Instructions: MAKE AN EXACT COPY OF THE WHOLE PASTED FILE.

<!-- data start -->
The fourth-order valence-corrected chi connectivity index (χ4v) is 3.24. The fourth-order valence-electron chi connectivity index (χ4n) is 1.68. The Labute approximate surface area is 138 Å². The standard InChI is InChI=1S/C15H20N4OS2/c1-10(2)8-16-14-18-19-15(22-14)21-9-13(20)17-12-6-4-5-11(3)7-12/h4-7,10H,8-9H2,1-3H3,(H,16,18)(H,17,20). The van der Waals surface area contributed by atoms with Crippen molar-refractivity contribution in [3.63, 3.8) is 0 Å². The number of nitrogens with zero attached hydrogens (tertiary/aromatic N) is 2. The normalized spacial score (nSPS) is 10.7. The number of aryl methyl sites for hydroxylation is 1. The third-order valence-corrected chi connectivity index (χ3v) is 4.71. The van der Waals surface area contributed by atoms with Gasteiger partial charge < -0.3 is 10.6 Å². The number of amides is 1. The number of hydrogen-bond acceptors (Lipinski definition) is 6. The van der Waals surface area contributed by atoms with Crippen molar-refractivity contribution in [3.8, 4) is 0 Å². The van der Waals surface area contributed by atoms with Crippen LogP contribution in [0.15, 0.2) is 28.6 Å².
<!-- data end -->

The fourth-order valence-corrected chi connectivity index (χ4v) is 3.24. The fourth-order valence-electron chi connectivity index (χ4n) is 1.68. The Labute approximate surface area is 138 Å². The standard InChI is InChI=1S/C15H20N4OS2/c1-10(2)8-16-14-18-19-15(22-14)21-9-13(20)17-12-6-4-5-11(3)7-12/h4-7,10H,8-9H2,1-3H3,(H,16,18)(H,17,20). The van der Waals surface area contributed by atoms with Crippen molar-refractivity contribution in [3.63, 3.8) is 0 Å². The number of nitrogens with zero attached hydrogens (tertiary/aromatic N) is 2. The normalized spacial score (nSPS) is 10.7. The number of aryl methyl sites for hydroxylation is 1. The third-order valence-corrected chi connectivity index (χ3v) is 4.71. The van der Waals surface area contributed by atoms with Gasteiger partial charge < -0.3 is 10.6 Å². The number of amides is 1. The number of hydrogen-bond acceptors (Lipinski definition) is 6. The van der Waals surface area contributed by atoms with Crippen molar-refractivity contribution in [3.8, 4) is 0 Å². The van der Waals surface area contributed by atoms with Crippen LogP contribution in [0.15, 0.2) is 28.6 Å².